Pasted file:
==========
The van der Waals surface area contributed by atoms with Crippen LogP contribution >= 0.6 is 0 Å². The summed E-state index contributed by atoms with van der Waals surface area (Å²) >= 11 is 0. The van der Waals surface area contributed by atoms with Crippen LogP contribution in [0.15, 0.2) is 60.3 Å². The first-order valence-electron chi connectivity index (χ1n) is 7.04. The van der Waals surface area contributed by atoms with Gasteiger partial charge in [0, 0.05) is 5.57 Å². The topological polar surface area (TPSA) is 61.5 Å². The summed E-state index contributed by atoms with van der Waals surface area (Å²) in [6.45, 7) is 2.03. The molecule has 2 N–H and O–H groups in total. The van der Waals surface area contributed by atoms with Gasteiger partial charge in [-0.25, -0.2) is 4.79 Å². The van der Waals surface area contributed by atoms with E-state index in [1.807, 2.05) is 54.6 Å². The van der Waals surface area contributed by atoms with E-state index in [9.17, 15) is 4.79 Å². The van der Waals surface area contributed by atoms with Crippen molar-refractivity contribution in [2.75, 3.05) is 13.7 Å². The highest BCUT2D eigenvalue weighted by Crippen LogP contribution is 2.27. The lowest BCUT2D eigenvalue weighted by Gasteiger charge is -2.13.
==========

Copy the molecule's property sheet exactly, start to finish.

The van der Waals surface area contributed by atoms with Crippen LogP contribution >= 0.6 is 0 Å². The summed E-state index contributed by atoms with van der Waals surface area (Å²) >= 11 is 0. The van der Waals surface area contributed by atoms with Crippen LogP contribution in [0.15, 0.2) is 60.3 Å². The first-order valence-electron chi connectivity index (χ1n) is 7.04. The van der Waals surface area contributed by atoms with Gasteiger partial charge in [0, 0.05) is 5.57 Å². The topological polar surface area (TPSA) is 61.5 Å². The summed E-state index contributed by atoms with van der Waals surface area (Å²) in [6.45, 7) is 2.03. The molecule has 2 N–H and O–H groups in total. The van der Waals surface area contributed by atoms with Gasteiger partial charge in [-0.25, -0.2) is 4.79 Å². The van der Waals surface area contributed by atoms with E-state index in [1.807, 2.05) is 54.6 Å². The van der Waals surface area contributed by atoms with E-state index in [9.17, 15) is 4.79 Å². The van der Waals surface area contributed by atoms with Crippen molar-refractivity contribution in [2.75, 3.05) is 13.7 Å². The highest BCUT2D eigenvalue weighted by Crippen LogP contribution is 2.27. The lowest BCUT2D eigenvalue weighted by Gasteiger charge is -2.13.